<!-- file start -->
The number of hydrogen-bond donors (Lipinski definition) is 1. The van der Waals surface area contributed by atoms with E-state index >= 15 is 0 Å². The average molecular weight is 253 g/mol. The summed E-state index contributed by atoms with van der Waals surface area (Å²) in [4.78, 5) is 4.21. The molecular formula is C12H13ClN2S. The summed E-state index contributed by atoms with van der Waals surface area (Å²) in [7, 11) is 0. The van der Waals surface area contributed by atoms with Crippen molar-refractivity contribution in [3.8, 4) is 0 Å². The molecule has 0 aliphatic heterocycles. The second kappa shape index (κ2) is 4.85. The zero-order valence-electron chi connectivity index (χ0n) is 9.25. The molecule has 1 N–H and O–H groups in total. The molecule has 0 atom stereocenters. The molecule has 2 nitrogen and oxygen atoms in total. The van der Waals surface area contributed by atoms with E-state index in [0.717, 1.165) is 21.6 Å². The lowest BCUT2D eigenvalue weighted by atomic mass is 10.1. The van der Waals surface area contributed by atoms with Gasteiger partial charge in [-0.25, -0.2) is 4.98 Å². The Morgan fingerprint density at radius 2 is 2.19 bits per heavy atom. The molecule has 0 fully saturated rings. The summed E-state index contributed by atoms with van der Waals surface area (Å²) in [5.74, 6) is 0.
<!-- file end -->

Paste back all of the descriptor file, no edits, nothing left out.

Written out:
The number of hydrogen-bond donors (Lipinski definition) is 1. The van der Waals surface area contributed by atoms with E-state index >= 15 is 0 Å². The average molecular weight is 253 g/mol. The summed E-state index contributed by atoms with van der Waals surface area (Å²) in [4.78, 5) is 4.21. The molecular formula is C12H13ClN2S. The summed E-state index contributed by atoms with van der Waals surface area (Å²) in [7, 11) is 0. The van der Waals surface area contributed by atoms with Crippen molar-refractivity contribution in [3.8, 4) is 0 Å². The molecule has 0 aliphatic heterocycles. The second kappa shape index (κ2) is 4.85. The zero-order valence-electron chi connectivity index (χ0n) is 9.25. The molecule has 1 N–H and O–H groups in total. The molecule has 0 atom stereocenters. The molecule has 2 nitrogen and oxygen atoms in total. The van der Waals surface area contributed by atoms with E-state index in [0.717, 1.165) is 21.6 Å². The lowest BCUT2D eigenvalue weighted by atomic mass is 10.1. The van der Waals surface area contributed by atoms with Gasteiger partial charge in [-0.25, -0.2) is 4.98 Å². The Morgan fingerprint density at radius 2 is 2.19 bits per heavy atom. The molecule has 0 fully saturated rings. The summed E-state index contributed by atoms with van der Waals surface area (Å²) in [5.74, 6) is 0.